Mexican Real Estate: The Phenomenon of ‘Virtual Baja’

The Mexican proverb “when Uncle Sam sneezes, Mexico catches a cold” is still a truism despite initial suggestions to the contrary in the August 2006 LA Times article titled “Mexican Resorts Show No Sign of Catching U.S. Housing’s Cold.” Certainly the US real estate economy has greatly affected the perspective of US buyers when they consider coastal property in Baja California, Mexico. The fact is that for many the recent withering of their home equity and other financing options means that coastal property south of the border is no longer something that they can consider.


Yet there is still a large group of Baby Boomers who do have the resources to take action, but market uncertainties have most of them in a holding pattern.

I am frequently asked by those with the resources to make a purchase, “Don’t you think that they are over building real estate inventory in Baja?” My answer is always a qualified “No, there is not a problem of excess inventory in Baja.” That is because Baja California simply is not close to being overbuilt but there are important considerations that the casual visitor does not see.

My answer that Baja California is not overbuilt is usually counter intuitive to the thought process of interested buyers who have the liquid assets to purchase. When they review the web, when they open the local tourist newspaper, and as they drive all along the coastline they see signs offering nothing but inventory, inventory, and more inventory.

In the surface level analysis of potential buyers, well-heeled developers came down to take advantage of the boom a few years ago only to find themselves hit by the drop in the US economy. That simple analysis of theirs is only partially correct. This wave of upstart developers has been called the phenomenon of “two guys with a cell phone.” Developers and investors did come down to take advantage of the boom and the US economy is having a big impact on their business plans.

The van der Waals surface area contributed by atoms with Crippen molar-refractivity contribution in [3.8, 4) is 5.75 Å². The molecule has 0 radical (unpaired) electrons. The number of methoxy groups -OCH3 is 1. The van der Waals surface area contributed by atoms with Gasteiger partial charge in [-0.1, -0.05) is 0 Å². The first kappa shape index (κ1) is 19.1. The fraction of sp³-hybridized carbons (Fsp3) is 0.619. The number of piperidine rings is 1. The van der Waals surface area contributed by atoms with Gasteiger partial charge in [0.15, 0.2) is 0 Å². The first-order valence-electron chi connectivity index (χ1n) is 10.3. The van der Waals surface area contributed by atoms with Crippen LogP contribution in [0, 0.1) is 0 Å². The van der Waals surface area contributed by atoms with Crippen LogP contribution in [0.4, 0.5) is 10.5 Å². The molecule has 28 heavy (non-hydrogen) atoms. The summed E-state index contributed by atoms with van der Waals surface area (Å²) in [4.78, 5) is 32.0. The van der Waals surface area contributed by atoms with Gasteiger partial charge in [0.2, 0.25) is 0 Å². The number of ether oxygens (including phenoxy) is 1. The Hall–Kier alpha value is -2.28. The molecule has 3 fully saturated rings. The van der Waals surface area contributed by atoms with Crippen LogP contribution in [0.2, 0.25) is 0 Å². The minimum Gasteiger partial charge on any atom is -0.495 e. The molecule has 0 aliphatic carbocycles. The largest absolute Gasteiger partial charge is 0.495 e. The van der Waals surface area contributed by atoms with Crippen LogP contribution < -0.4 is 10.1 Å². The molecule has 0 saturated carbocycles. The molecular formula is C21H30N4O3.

However, the secret beyond the view of casual observers is that the local developers are simply not well-heeled. Most are not coming to build with tens of millions of dollars in their pockets. The vast majority are highly dependent upon buyer deposits to complete. So, no, we don’t risk being overbuilt with excess inventory. Our area runs the high risk of over committing. In other words, most of our Baja California real estate inventory isn’t real, it’s virtual. It’s ethereal. It’s air! (Or a few steel girders in the air.)

This is a major contrast to the Miami, Florida condo market where some developers are dropping prices over 20% to move units in large towers that are already complete. The Baja situation is beyond the solution of a furniture or upgrade incentive worth $50,000 to encourage someone to move in next month. The fact is that most of our Baja California inventory does not exist! The developers are waiting for buyer deposits, credit is harder to come by than ever for them, and so there the land and sales offices sit. This virtual inventory has little relationship to the prices of real, existing inventory.

The importance of understanding this phenomenon is that it helps potential buyers distinguish illusion from reality and focus their hard-earned dollars on motivated developers and sellers of existing real estate made of brick, block, steel, and stone. When we eliminate the virtual inventory, we are left with the much simpler choice of finding those sellers that have real life events that require that they sell. Motivated sellers are selling their properties at prices similar to one-and-a-half to two years ago.

These are the deals going on in Baja California. Real, motivated sellers with livable homes and real buyers who recognize a deal when they see one. Eliminating the virtual inventory and unrealistic sellers clears the market for the business to continue at a much moderated rate and keeps real prices in check. It also keeps buyers focused on options that better protect their investment by delivering title immediately instead of waiting years with deposits in play.


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